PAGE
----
What you need to know:
- On Sunday August 8, 2021, Kipchoge blitzed at a furious pace and shone like the sun when he won the Olympic gold medal.
- This win was especially sweet because almost a year ago, on October 4, 2020, Kipchoge lost the London Marathon title to Ethiopian Shura Kitata.
“Watching Eliud Kipchoge run a marathon is like watching the sun rise. Not sunrise, that cheap tangerine moment when the sun first cracks the horizon, that insurance-commercial symbol of a fresh start, new day, whatever. But the sun, rising. That inexorable progress, becalmed, indifferent, a relentless passage across the hours of a morning.
Yes, that blinding disc of light, climbing the same morning sky we all live beneath, a movement you might reasonably forget to assess as you travel each day toward work: through your bedroom window, above your garden, framed over your coffee shop, hanging above the interstate (road) on your commute.
That sun, rising, and Kipchoge, running — both exceedingly small images captured in a photograph — are incomprehensibly grand considered against the entire planet. He is a spectacle… He smiles when he runs.” That was Tom Chiarella writing in 2018.
And indeed, on Sunday August 8, 2021, Kipchoge blitzed at a furious pace and shone like the sun when he won the Olympic gold medal, becoming probably the greatest long-distance runner of all time.
This win was especially sweet because almost a year ago, on October 4, 2020, Kipchoge lost the London Marathon title to Ethiopian Shura Kitata who charged in a frenetic, flamelike speed into the bullring — head down and horns forward.
Many outstanding accomplishments
The Ethiopian shattered the pedestal of Kipchoge’s invincibility into shards — leaving people shell-shocked around the globe.
“I am disappointed,” Kipchoge had said after the race in which he said he had suffered a blocked ear; cutting a desolate, if not forlorn figure on a chilly London day and sounding like a poet of disappointed love.
Fortunately, the 2021 Olympic gold has erased all memories about Kipchoge’s London loss. However, the loss was important if only to highlight that Kipchoge is human and that there are days he struggles like the rest of us mortals. His greatness rests on many outstanding accomplishments. His name swirls in our consciousness as one of the living legends.
“Some talk of Alexander, and some of Hercules, of Hector and Lysander, and such great names as these” sung the British Grenadiers as they marched. For Kenyans, we talk of legends like Eliud Kipchoge, Samuel Wanjiru, Paul Tergat, David Rudisha, Brigid Kosgei, Hellen Obiri, Tegla Loroupe, Catherine Ndereba and such names as these.
Shakespeare, the Bard of Oxford, wrote in Twelfth Night that, “Some men are born great, some achieve greatness, some have greatness thrust upon them”. For Kipchoge, greatness was something he achieved through sheer determination, discipline and brutal training.
He is known for paddling the air and in long, graceful strides, he has engaged in physical and mental duels with competitors in the field, reeling them in and surging past them even as he smiled. Like other Kenyan athletes, he is known for his final, devastating, photo finishing sprints that break competitors’ hearts.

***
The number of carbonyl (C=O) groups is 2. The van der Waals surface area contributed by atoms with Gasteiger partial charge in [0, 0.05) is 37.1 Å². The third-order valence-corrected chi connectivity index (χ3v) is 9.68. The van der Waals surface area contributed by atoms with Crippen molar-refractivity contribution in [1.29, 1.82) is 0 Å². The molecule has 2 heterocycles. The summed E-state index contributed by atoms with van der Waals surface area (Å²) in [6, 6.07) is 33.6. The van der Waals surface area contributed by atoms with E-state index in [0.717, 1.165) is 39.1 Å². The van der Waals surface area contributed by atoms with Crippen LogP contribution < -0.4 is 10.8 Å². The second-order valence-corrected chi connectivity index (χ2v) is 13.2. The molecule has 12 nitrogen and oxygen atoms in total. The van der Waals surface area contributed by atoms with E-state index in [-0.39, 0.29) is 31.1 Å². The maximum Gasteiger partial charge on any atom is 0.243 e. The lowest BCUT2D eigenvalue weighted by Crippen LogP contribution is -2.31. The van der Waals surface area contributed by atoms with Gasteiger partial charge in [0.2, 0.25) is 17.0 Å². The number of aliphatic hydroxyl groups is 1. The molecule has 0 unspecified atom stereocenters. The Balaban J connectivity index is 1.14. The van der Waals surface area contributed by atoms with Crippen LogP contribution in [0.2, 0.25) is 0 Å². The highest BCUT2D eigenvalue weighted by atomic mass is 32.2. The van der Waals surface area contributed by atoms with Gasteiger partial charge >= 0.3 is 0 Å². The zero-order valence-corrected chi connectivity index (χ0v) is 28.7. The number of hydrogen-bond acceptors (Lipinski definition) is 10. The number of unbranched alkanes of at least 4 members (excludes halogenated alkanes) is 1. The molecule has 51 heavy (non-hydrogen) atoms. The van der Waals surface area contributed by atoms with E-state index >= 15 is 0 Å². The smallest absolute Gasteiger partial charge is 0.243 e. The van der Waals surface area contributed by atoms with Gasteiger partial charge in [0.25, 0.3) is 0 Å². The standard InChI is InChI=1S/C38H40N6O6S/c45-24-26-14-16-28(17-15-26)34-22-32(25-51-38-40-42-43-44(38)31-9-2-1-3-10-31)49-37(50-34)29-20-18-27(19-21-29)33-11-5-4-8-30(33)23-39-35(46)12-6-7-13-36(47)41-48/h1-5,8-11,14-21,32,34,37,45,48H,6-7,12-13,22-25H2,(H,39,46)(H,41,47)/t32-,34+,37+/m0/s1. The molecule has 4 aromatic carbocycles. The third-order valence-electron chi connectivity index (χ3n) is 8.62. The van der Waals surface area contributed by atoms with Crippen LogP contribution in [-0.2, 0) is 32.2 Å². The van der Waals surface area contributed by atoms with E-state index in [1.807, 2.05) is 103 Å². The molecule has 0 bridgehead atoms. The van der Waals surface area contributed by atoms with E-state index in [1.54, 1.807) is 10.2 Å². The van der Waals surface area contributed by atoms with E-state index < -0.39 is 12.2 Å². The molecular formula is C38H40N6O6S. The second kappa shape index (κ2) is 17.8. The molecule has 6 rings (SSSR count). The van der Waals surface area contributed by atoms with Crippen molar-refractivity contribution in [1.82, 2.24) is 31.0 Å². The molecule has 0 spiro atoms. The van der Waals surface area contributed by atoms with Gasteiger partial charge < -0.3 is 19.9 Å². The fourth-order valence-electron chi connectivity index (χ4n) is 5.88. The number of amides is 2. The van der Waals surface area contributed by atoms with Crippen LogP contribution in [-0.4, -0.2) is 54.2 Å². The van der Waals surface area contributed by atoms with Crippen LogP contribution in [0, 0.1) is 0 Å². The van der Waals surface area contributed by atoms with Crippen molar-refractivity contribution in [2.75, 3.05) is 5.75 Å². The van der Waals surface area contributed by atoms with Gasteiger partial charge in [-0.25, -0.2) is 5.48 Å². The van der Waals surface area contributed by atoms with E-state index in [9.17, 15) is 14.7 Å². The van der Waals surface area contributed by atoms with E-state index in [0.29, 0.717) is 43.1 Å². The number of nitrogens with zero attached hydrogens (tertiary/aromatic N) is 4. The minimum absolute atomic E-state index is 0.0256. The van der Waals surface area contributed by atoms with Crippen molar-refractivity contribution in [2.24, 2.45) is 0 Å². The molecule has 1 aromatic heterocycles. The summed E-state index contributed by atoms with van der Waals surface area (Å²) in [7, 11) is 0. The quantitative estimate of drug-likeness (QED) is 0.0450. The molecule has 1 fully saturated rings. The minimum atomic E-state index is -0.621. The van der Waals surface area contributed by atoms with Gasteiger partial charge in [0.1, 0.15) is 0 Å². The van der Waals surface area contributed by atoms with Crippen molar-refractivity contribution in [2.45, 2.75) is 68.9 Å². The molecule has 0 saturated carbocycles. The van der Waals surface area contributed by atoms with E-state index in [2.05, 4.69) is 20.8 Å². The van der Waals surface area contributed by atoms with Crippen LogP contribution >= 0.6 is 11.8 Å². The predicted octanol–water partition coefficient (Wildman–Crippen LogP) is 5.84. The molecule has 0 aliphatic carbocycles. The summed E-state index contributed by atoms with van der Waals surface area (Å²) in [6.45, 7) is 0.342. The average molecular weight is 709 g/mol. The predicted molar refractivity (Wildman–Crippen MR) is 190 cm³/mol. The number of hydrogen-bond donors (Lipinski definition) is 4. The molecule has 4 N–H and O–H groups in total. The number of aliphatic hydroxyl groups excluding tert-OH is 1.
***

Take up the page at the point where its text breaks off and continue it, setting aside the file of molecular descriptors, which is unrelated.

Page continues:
'Kipchoge: The Last Milestone'
It is, therefore, encouraging that Kipchoge’s life story is being retold and will be immortalized in a documentary that has since been released. Entitled, “Kipchoge: The Last Milestone”, the documentary by the Ridley Scott Creative Group will feature the extraordinary life of the record-setting Kenyan champion.
The documentary shows footage from his home, interviews with those closest to him, his training rituals and how he works with his community. It’s important that we tell the stories of Kenyan athletes in every way we can: through articles, memoirs, fiction, movies and documentaries.
This is especially important because the active lives of athletes in competitive sports and their exploits pass quickly as they retire early like all sportspeople. They are soon replaced by others — so it’s imperative that we record their sporting feats before they are supplanted and forgotten.
This is important not only to encourage other sportspeople but also for future generations to know our sports heroes. Additionally, in an age constantly looking for mentors, heroes, trailblazers and superstars, Kenyans have ready, real-life material in world-class sportsmen and women. We have the real flesh and blood supermen and superwomen, not just the fictional heroes in Hollywood movies. We should document their deeds and let the nation and the world know how proud we are of them.
We should also tell the stories of the other Kenyan 2021 Olympic gold medalists like Emmanuel Kipkurui, Peres Jepchirchir and Faith Kipyegon, our silver and bronze medalists and all who participated to make our country proud not just in 2021 but also earlier.
We should also reward them better so that they do not carry our flags abroad only to return home to live like paupers. And we should capture their stories for posterity like through Kipchoge’s documentary and in books.
There are already several books on Kenyan athletes like Running on Empty: Life and Triumphs of Samuel Kamau Wanjiru by Frits Conjin, Running with the Kenyans: Passion, Adventure, and the Secrets of the Fastest People on Earth by Adharanand Finn, Kenyan Running by John Bale, Run to Win: The Training Secrets of the Kenyan Runners by Jürg Wirz and a few other titles. Other books by international stars include On the Line by Serena Williams and Daniel Paisner and Magic Johnson: My Life by Magic Johnson.